It is said that the term "gang" does not of necessity connote a criminal or unlawful purpose, and this provision is therefore an excess of legislative power. Such, however, is a modern concept of the term; and, in the construction of the provision, the word is to be given a meaning consistent with the general object of the statute. In its original sense it signifies action -- "to go;" in its modern usage, without qualification, it denotes -- in common intent and understanding -- criminal action. It is defined as "a company of persons acting together for some purpose, usually criminal," while the term "gangster" is defined as "a member of a gang of roughs, hireling criminals, thieves, or the like." Webster's New International Dictionary (2 d. ed.). And the Oxford English Dictionary likewise defines the word "gang" as "any company of persons who go about together or act in concert [in modern use mainly for criminal purposes]." Such is plainly the legislative sense of the term.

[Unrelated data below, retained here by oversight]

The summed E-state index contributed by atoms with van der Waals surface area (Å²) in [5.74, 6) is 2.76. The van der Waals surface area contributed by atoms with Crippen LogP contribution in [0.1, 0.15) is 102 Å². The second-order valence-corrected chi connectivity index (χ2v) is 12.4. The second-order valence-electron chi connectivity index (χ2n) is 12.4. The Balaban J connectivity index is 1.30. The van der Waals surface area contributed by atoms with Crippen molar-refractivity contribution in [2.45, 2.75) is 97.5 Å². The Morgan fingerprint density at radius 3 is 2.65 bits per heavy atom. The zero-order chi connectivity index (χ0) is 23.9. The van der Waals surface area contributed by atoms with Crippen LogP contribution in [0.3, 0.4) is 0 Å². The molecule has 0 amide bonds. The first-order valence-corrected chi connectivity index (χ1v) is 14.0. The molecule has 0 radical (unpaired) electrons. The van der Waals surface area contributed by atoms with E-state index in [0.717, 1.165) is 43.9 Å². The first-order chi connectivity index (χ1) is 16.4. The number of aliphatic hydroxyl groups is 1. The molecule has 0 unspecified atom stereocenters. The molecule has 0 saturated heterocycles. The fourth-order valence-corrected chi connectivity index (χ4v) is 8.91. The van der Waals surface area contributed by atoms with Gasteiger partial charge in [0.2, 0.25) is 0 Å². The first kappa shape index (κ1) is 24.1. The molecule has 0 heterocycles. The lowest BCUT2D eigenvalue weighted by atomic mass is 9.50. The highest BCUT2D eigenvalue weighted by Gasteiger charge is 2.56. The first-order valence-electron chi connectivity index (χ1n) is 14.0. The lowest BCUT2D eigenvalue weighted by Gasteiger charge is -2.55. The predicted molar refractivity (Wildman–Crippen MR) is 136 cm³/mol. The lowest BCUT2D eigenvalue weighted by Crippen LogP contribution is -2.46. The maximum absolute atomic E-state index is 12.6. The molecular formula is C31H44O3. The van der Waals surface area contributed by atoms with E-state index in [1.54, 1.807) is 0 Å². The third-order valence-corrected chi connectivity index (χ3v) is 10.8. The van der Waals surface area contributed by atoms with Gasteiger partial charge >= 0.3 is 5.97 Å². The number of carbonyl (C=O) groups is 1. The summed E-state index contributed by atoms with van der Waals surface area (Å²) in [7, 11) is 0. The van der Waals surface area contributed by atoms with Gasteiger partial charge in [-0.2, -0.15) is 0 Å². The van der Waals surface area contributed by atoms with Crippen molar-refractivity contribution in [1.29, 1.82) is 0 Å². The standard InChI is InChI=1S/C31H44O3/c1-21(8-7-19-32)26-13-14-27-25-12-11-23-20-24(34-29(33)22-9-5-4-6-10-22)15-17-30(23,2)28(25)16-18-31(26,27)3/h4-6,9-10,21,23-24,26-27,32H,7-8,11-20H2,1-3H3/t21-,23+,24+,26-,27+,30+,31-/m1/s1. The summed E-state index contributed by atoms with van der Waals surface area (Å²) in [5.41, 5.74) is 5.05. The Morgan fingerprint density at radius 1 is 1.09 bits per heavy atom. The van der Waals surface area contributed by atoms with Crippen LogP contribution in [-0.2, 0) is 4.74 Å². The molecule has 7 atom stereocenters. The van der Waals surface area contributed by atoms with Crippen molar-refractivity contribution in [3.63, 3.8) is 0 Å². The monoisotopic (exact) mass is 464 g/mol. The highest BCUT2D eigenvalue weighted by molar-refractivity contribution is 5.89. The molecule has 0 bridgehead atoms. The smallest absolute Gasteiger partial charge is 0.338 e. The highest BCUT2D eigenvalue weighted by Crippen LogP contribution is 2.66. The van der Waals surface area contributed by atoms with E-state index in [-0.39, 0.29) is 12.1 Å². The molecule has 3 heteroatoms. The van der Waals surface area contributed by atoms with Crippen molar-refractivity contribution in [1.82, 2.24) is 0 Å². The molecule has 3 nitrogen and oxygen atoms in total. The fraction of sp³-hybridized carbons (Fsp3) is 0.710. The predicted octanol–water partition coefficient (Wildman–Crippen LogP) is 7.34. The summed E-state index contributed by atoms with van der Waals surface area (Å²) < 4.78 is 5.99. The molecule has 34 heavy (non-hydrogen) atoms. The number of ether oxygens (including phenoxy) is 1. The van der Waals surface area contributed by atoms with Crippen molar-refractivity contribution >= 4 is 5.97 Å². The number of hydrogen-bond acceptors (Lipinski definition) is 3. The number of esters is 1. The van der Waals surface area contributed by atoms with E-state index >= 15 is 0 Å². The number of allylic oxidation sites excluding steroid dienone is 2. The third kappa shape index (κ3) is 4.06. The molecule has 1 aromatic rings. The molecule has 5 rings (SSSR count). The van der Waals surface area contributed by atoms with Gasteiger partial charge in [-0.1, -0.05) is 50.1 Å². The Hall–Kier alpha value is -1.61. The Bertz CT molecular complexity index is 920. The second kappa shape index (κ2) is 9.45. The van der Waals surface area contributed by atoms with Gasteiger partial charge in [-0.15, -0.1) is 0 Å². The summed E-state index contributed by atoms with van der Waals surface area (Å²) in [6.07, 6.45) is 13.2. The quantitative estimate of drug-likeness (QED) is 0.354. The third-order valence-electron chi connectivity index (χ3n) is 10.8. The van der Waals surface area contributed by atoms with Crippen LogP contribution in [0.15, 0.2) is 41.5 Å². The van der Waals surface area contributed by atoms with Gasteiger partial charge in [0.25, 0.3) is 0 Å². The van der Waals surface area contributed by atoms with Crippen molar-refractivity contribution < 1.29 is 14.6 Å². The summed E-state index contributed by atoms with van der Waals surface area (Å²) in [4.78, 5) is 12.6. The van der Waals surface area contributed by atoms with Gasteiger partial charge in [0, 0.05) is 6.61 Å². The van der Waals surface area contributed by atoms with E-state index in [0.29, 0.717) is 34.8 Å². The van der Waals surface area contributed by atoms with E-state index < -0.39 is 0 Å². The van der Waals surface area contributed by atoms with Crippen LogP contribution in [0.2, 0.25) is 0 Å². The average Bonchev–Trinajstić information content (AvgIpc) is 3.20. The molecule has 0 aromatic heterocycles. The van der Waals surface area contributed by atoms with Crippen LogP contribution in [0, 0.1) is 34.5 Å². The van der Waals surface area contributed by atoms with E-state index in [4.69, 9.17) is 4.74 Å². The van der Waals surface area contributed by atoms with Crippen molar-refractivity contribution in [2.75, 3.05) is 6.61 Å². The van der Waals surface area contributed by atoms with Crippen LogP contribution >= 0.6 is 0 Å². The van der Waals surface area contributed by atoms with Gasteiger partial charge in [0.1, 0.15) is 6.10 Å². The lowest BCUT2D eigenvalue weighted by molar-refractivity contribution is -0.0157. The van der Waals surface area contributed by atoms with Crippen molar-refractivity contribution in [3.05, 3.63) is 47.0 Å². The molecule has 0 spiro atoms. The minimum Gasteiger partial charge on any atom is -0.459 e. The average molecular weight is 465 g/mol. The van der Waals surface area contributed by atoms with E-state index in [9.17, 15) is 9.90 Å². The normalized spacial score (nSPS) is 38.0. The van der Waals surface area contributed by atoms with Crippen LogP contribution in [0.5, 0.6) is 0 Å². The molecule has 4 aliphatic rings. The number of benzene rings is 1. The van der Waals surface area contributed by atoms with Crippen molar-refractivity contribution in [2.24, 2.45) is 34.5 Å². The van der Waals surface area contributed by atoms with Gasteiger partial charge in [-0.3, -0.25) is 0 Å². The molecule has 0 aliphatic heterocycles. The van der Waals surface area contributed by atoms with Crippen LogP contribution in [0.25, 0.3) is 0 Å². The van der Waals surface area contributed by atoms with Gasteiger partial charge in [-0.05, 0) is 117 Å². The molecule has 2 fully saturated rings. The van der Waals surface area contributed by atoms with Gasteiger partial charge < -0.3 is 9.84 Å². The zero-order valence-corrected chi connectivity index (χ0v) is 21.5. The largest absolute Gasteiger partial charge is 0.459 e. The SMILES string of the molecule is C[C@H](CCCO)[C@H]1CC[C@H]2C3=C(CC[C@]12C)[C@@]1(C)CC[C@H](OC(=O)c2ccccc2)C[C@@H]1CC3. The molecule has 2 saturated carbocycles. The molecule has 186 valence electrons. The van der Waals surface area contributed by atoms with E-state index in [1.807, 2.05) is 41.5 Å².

There is also invoked the doctrine laid down in People v. Belcastro, 356 Ill. 144; 190 N.E. Rep. 301; 92 A.L.R. 1223, that "with mere guilty intention, divorced from an overt act or outward manifestation thereof, the law does not concern itself." True, criminality is not ordinarily predicated upon evil intent not acted upon. At common law, "imagining the death of the king" was not subject to judicial cognizance as punishable treason unless "demonstrated by some open, or overt act." 4 Bl. Com. 6, 78, 79. This definition, it is to be noted, does not require that the overt act be directed to the consummation of the specific unlawful object of the evil intent. But however this may be, the power of the state to take reasonable, adequate measures to eradicate a public evil is not to be denied. The primary function of government -- indeed it is an obligation fundamental in the social compact -- is to render security to its subjects. And any mischief menacing that security demands a remedy commensurate with the evil. Modern crime is highly organized. Evil intentions are implemented with the new inventions. To more effectively outwit the officers of the law combination has been resorted to. And the present day gangster has no